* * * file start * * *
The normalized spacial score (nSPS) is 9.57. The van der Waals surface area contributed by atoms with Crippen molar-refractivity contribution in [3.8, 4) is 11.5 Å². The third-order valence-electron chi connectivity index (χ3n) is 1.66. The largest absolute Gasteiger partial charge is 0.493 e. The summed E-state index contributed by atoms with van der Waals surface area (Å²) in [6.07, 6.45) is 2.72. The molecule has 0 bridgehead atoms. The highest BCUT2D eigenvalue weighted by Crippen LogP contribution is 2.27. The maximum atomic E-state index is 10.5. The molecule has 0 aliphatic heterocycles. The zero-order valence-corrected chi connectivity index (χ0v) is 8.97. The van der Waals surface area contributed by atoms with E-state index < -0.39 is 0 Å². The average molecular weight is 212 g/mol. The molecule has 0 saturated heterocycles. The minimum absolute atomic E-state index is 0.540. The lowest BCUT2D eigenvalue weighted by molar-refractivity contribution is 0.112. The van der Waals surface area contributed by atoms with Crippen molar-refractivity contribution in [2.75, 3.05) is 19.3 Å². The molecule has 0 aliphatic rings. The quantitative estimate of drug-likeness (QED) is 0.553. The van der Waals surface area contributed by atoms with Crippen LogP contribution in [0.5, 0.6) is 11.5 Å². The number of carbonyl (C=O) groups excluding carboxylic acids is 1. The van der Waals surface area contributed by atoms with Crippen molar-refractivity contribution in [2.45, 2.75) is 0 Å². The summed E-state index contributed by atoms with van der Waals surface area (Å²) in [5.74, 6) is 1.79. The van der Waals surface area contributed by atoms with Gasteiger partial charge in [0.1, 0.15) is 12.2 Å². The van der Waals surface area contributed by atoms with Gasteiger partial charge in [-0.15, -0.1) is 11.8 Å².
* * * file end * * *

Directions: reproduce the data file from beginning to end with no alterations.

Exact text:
The normalized spacial score (nSPS) is 9.57. The van der Waals surface area contributed by atoms with Crippen molar-refractivity contribution in [3.8, 4) is 11.5 Å². The third-order valence-electron chi connectivity index (χ3n) is 1.66. The largest absolute Gasteiger partial charge is 0.493 e. The summed E-state index contributed by atoms with van der Waals surface area (Å²) in [6.07, 6.45) is 2.72. The molecule has 0 bridgehead atoms. The highest BCUT2D eigenvalue weighted by Crippen LogP contribution is 2.27. The maximum atomic E-state index is 10.5. The molecule has 0 aliphatic heterocycles. The zero-order valence-corrected chi connectivity index (χ0v) is 8.97. The van der Waals surface area contributed by atoms with E-state index < -0.39 is 0 Å². The average molecular weight is 212 g/mol. The molecule has 0 saturated heterocycles. The minimum absolute atomic E-state index is 0.540. The lowest BCUT2D eigenvalue weighted by molar-refractivity contribution is 0.112. The van der Waals surface area contributed by atoms with Crippen molar-refractivity contribution in [2.75, 3.05) is 19.3 Å². The molecule has 0 aliphatic rings. The quantitative estimate of drug-likeness (QED) is 0.553. The van der Waals surface area contributed by atoms with Crippen LogP contribution in [0.5, 0.6) is 11.5 Å². The number of carbonyl (C=O) groups excluding carboxylic acids is 1. The van der Waals surface area contributed by atoms with Crippen molar-refractivity contribution in [2.45, 2.75) is 0 Å². The summed E-state index contributed by atoms with van der Waals surface area (Å²) in [5.74, 6) is 1.79. The van der Waals surface area contributed by atoms with Gasteiger partial charge in [0.1, 0.15) is 12.2 Å². The van der Waals surface area contributed by atoms with Gasteiger partial charge in [-0.15, -0.1) is 11.8 Å².